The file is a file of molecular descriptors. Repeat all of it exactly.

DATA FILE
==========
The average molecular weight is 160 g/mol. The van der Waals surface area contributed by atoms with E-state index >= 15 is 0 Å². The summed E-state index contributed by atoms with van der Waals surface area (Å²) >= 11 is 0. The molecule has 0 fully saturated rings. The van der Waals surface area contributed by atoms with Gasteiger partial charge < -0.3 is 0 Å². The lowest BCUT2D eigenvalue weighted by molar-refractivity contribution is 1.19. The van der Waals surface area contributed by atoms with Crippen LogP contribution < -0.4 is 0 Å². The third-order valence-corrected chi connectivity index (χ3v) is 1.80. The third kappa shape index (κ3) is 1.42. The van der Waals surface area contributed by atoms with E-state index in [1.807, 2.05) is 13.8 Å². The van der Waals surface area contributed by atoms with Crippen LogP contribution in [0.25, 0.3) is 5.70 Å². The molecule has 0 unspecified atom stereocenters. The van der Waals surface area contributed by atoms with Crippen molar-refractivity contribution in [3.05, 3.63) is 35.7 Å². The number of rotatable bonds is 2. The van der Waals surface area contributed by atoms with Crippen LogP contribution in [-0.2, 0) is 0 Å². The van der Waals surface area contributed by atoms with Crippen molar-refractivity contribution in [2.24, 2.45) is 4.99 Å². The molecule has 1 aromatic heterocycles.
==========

The average molecular weight is 160 g/mol. The van der Waals surface area contributed by atoms with E-state index >= 15 is 0 Å². The summed E-state index contributed by atoms with van der Waals surface area (Å²) >= 11 is 0. The molecule has 0 fully saturated rings. The van der Waals surface area contributed by atoms with Gasteiger partial charge < -0.3 is 0 Å². The lowest BCUT2D eigenvalue weighted by molar-refractivity contribution is 1.19. The van der Waals surface area contributed by atoms with Crippen LogP contribution < -0.4 is 0 Å². The third-order valence-corrected chi connectivity index (χ3v) is 1.80. The third kappa shape index (κ3) is 1.42. The van der Waals surface area contributed by atoms with E-state index in [1.807, 2.05) is 13.8 Å². The van der Waals surface area contributed by atoms with Crippen LogP contribution in [0.25, 0.3) is 5.70 Å². The molecule has 0 unspecified atom stereocenters. The van der Waals surface area contributed by atoms with Crippen molar-refractivity contribution in [3.05, 3.63) is 35.7 Å². The number of rotatable bonds is 2. The van der Waals surface area contributed by atoms with Crippen LogP contribution in [-0.2, 0) is 0 Å². The van der Waals surface area contributed by atoms with Crippen molar-refractivity contribution in [2.24, 2.45) is 4.99 Å². The molecule has 1 aromatic heterocycles.